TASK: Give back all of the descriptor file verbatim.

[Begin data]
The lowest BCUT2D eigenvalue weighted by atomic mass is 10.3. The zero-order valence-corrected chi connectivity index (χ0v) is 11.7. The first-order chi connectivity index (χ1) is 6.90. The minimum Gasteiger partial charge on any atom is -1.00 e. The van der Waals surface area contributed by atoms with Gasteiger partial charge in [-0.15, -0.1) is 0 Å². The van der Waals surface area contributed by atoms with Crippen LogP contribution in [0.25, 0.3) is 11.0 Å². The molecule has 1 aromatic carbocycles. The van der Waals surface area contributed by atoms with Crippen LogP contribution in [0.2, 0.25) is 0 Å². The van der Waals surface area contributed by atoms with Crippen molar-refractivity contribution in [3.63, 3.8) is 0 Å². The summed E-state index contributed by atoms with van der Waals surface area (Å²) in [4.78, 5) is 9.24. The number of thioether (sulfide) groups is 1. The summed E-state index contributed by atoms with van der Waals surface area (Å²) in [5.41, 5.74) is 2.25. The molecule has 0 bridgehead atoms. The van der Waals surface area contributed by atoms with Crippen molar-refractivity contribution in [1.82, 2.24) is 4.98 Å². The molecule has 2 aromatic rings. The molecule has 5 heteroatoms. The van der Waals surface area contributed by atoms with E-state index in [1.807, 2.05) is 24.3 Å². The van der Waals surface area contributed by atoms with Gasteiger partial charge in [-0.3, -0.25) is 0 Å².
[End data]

The lowest BCUT2D eigenvalue weighted by atomic mass is 10.3. The zero-order valence-corrected chi connectivity index (χ0v) is 11.7. The first-order chi connectivity index (χ1) is 6.90. The minimum Gasteiger partial charge on any atom is -1.00 e. The van der Waals surface area contributed by atoms with Gasteiger partial charge in [-0.15, -0.1) is 0 Å². The van der Waals surface area contributed by atoms with Crippen LogP contribution in [0.25, 0.3) is 11.0 Å². The molecule has 1 aromatic carbocycles. The van der Waals surface area contributed by atoms with Crippen LogP contribution in [0.2, 0.25) is 0 Å². The van der Waals surface area contributed by atoms with Crippen molar-refractivity contribution in [3.63, 3.8) is 0 Å². The summed E-state index contributed by atoms with van der Waals surface area (Å²) in [4.78, 5) is 9.24. The number of thioether (sulfide) groups is 1. The summed E-state index contributed by atoms with van der Waals surface area (Å²) in [5.41, 5.74) is 2.25. The molecule has 0 bridgehead atoms. The van der Waals surface area contributed by atoms with Crippen molar-refractivity contribution in [1.82, 2.24) is 4.98 Å². The molecule has 2 aromatic rings. The molecule has 5 heteroatoms. The van der Waals surface area contributed by atoms with E-state index in [1.807, 2.05) is 24.3 Å². The van der Waals surface area contributed by atoms with Gasteiger partial charge in [-0.3, -0.25) is 0 Å².